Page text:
SHOWING : March 17, 2011 - April 17, 2011
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Discover one of the causes of the Hundred Years' War between England and France: the claim of Prince Edward III to the French throne. In part one: Edward rescues and woos the Countess of Salisbury. Both married to other people, Edward and the Countess agree to each kill the others’ spouse, but who is fooling who and who will follow through? In part two: A young Edward (also known as the Black Prince), convinced of his rightful lineage to the throne of France, fights hard on the battlefield to win his father’s respect and the right to become King.
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Upon My Oath|
Tuesday, April 19, 2011 ||
For its second entry in its March Repertory, the New American Shakespeare Tavern goes back to the early part of the (probably) Bard’s career, with “Edward III,” an early foray into the English dynastic wars that provided the backbone of all the history plays.|
For now, there is no vying for the British throne. Edward is in complete control, and, apart from those pesky Scots, he has nothing to do but pursue his own dynastic claim to the French throne. First though, he stops for an aggressively lustful pursuit of the Countess of Salisbury, just freed from the invading Scottish King David. When he is firmly rebuffed (in probably the play’s most excitingly dramatic scene), he sublimates his passions by going to France. A series of battles later, and the French and Scottish kings are both his prisoners, and all is well with the world.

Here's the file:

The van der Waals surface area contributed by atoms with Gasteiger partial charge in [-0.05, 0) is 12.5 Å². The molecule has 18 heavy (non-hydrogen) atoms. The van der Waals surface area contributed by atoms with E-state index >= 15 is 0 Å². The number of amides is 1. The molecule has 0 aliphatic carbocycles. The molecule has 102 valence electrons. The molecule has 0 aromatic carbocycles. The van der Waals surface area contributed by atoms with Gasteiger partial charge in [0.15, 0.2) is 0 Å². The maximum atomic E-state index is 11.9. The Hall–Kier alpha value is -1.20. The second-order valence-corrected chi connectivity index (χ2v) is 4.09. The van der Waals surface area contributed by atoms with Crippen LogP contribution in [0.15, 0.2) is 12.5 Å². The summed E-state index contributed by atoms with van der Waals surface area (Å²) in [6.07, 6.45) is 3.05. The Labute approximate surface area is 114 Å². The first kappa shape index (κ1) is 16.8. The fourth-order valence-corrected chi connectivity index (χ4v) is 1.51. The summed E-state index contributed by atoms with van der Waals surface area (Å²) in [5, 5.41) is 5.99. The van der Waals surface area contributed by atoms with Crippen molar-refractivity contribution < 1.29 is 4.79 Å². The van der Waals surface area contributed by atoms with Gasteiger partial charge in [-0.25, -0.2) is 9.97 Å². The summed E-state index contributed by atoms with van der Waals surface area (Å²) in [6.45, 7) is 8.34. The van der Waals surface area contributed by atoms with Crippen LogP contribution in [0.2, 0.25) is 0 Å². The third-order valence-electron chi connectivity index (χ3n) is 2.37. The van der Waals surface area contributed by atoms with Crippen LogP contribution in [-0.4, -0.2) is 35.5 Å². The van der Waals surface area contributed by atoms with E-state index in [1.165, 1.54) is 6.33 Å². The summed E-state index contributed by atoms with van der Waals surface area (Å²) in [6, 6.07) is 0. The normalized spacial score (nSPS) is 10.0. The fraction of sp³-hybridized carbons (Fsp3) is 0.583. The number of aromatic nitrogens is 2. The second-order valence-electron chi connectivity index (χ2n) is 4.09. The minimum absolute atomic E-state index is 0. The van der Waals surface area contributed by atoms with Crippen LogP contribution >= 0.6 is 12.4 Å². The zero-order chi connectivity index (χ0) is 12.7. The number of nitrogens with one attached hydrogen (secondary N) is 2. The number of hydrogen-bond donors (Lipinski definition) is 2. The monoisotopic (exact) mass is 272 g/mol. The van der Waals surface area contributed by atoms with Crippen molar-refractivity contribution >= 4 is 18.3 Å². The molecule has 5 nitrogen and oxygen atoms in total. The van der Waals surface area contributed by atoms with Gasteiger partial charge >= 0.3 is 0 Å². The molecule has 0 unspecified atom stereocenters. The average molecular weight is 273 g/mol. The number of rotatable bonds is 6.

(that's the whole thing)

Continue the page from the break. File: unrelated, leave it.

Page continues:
Yes, a simple synopsis, but, like with his Henry VI plays (written around the same time), Shakespeare has more on his mind than simple storytelling. He wants to do nothing less than define what it means to be noble, to be valiant, to be honest, and, frankly, to be British. To be sure, one of the reasons the authorship of the play has been questioned is the comically caricaturish image of the Scots on view – when the bulk of the canon was published, the thoroughly Scottish James I was on the throne of England, and the folio publishers definitely did not want to get on his bad side.
In spite of all the similarities in style and language with the Henry VI trilogy, and with King John, the authorship of this play was in dispute until quite recently – it’s only been since the 1990’s that it has been an accepted part of the canon (and there are still some lingering nay-sayers out there). In any case, I’m not here to enter the “Did he write it?” debate, but to step into the equally polarizing “Is it any good?” can of worms.
The short answer, is, yes, I think the play is on a par with the Henry VI plays, and is indeed much better than “King John” and even the later “Henry VIII.” It has the usual vividly-drawn characters, high-poetic language, low-brow humor, and exciting battles. And there is much discussion about honesty, about oath-keeping, about the duty owed to a king, a subject, a prisoner, an enemy.
The crux of the Countess of Salisbury scenes is the conflict between breaking an oath to a liege and breaking an oath to a spouse. When the king suborns the Countess’ father to woo on his behalf, the countess can only marvel at the ensuing corruption caused by such a betrayal: